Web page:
Helping out through the genius of simplicity
Leaders of Tomorrow winners base their business idea on charity donations from bank accounts
This year’s Accenture Leaders of Tomorrow are DCU e-commerce masters students James Barry and Callum Bashford, who have developed an innovative service that offers online banking customers a new and convenient way to donate to charity.
The appropriately-named “Cent for Change” business proposition is based on a very simple concept; at the end of each month any spare cents in a user’s account – up to a maximum of 99 cent – will automatically be donated to a charity selected by the customer. This makes it a hassle-free and very affordable way to make charitable donations.
A number of banks have already indicated that they would be favourably disposed towards incorporating the Cent for Change facility into their online banking systems and, unsurprisingly, several charities have also shown a strong interest in the concept.
The Leaders of Tomorrow Award was set up by Accenture six years ago and is designed to seek out and develop the business leadership potential of the next generation, giving Irish third-level students the opportunity to be coached on their individual business concepts, regardless of the sector or industry.
As 2013 winners, Barry and Bashford will get the opportunity to develop their proposal as part of a six-month Idea Incubation Internship with Accenture and will take part in a Leadership Tour to New York later in the year.
The Cent for Change idea was developed partly as a result of a module on the winning pair’s undergraduate course. “We both did business degrees in DCU and we had a module in our final year on new enterprise development,” says Barry.
“We had to come up with a new business idea as part of this. We are both interested in the charity sector and social entrepreneurship, and we saw that charitable donations were going down while online banking was on the rise, so we decided to look at how one could be used to help with the other.”
Charitable work and enterprise have always interested Bashford. “I come from a business-oriented family and at the moment I am working on the intergenerational programme at DCU where we help elderly people acquire IT skills to use computers and other technologies,” he explains. “I also worked with Foróige when I was younger.”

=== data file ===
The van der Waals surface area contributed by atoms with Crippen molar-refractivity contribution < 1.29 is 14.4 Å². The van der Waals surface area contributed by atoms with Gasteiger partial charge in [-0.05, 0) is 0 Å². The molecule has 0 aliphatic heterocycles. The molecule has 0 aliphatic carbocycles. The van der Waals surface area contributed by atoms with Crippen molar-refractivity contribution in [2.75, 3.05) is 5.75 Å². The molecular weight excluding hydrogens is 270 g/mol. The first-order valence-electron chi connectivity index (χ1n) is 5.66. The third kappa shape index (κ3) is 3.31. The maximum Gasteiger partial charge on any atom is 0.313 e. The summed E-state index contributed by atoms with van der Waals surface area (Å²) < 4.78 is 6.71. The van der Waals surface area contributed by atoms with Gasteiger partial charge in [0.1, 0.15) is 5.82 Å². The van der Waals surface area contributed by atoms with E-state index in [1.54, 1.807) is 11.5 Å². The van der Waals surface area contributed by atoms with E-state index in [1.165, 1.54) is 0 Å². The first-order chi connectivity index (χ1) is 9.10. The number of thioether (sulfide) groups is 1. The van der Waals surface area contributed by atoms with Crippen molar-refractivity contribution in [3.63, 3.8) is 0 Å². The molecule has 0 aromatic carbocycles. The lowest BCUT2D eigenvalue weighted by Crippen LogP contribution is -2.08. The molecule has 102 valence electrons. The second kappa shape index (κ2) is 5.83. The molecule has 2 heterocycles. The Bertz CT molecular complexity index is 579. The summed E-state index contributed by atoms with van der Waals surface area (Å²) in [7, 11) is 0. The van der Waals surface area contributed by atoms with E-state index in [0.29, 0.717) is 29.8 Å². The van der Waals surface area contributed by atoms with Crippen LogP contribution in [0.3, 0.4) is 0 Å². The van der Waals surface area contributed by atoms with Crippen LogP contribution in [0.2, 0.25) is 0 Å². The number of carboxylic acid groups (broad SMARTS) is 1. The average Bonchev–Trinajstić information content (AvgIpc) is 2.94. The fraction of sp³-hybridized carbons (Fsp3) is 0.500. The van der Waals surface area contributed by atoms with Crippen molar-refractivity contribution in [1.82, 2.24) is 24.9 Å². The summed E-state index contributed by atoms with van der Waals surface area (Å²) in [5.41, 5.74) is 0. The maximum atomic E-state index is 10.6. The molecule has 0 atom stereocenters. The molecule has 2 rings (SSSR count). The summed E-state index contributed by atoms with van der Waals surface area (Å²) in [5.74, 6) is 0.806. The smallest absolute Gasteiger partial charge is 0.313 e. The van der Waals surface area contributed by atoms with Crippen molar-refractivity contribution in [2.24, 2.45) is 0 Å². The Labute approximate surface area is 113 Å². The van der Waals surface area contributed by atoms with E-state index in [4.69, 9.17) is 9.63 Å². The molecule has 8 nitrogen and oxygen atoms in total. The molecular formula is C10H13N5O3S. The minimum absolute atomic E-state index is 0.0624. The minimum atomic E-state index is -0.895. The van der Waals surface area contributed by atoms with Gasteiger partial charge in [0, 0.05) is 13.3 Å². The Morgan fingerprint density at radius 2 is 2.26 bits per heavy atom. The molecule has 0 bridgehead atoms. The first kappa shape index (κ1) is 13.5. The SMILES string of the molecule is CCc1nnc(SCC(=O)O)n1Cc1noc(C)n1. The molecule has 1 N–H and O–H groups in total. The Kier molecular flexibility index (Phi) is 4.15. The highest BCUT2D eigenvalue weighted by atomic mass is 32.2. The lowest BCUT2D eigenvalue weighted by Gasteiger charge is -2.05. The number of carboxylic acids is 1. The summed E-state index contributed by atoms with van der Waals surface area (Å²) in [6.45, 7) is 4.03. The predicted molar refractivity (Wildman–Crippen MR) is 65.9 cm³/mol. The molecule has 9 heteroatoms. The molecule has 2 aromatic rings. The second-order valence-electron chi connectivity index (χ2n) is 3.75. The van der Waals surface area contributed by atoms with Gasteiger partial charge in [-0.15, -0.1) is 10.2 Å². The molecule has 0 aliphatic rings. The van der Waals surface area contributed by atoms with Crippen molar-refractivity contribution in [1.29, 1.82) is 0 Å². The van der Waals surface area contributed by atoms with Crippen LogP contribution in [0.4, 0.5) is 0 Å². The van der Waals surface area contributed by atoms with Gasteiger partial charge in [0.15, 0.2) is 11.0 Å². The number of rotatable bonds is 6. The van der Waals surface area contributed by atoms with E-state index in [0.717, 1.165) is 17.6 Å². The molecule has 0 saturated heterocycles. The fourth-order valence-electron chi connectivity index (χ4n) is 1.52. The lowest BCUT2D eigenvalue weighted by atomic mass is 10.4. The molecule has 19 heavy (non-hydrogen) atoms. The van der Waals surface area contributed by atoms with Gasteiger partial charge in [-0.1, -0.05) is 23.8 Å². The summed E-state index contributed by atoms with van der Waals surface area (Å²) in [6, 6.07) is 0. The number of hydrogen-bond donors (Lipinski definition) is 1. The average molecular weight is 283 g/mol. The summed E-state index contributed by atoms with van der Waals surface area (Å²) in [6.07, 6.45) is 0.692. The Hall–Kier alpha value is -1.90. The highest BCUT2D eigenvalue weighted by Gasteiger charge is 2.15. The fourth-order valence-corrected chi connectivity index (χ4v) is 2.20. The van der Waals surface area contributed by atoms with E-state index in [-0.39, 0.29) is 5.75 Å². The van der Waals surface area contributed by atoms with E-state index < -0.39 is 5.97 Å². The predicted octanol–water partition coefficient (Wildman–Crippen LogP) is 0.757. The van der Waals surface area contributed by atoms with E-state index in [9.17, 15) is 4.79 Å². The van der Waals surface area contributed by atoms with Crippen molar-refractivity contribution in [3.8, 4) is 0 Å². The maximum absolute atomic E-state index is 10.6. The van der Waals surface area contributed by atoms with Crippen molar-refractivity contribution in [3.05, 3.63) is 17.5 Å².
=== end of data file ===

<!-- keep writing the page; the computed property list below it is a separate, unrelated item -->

Like most great ideas this one is remarkably simple. “The genius of it is in its simplicity,” Bashford points out. “When a bank customer logs onto their account, they will be presented with a Cent for Change tab which they can click on if they wish to participate. They will then get a simply form to complete to authorise their bank to donate their spare cents to a charity of their choice on their behalf each month.”
According to Accenture Ireland country managing director Mark Ryan, the competition gets more intense every year. “This is our sixth year of doing it and sitting there for the afternoon during the judging and listening to the six finalists making their presentations, you ended up saying to yourself that Ireland is in good shape. The standard was really fantastic. All of the finalists were extremely impressive. Competition this year was exceptionally strong,” he says.
“Overall entry numbers were well up on last year and more than 80 per cent of those who expressed an interest in the competition followed through and made a submission.
“This shows that Leaders of Tomorrow is now very well established as a competition and that this generation of graduates is very keen to follow through on their ideas.”
The social entrepreneurship dimension to this year’s winning entry is by no means new to the competition. “James and Callum have a financial services background in terms of their college courses and the internships they have done and so on,” says Ryan.
“Yet they have come up with this social enterprise project. This is something we have seen emerging in Leaders of Tomorrow over the years. When we look back what is clear is the mindset of all the entrants in terms of sustainability and corporate citizenship.
“They have a keen sense of ethics and of doing the right thing. It’s something I commented on during the judging process this year. Good corporate citizenship is really important to these guys.”
For the two winners, there is some unfinished business in college to be attended to. “We will finish up our masters in August and then begin our internships at Accenture,” says Barry. “We’re looking forward to that as we will have access to the people with the expertise to help us develop Cent for Change.
“That’s one of the things that have been really helpful about the Leaders of Tomorrow competition. The Leadership Development Days for the finalists were great and gave us exposure to senior people who have experience of the real world and were able to pass the benefit of it onto us.”
They also see a bright future for Cent for Change beyond the banking application and even these shores. “We believe it is very scalable,” says Bashford. “We can bring it into other areas like utility bills as well as to other countries. We want to continue developing it after we complete internship with Accenture.”
For Accenture, planning for next year’s Leaders of Tomorrow competition is already underway. “Each year we look for feedback from competition entrants and we learn from that and make some tweaks,” says Ryan.
“For example, we started out with just one Leadership Development Day but when the participants told us how valuable they found them we increased it to two. We will be looking at this year’s feedback to see how we can improve the competition still further for next year.”
To learn more about the Accenture Leaders of Tomorrow award go to Accenture.com.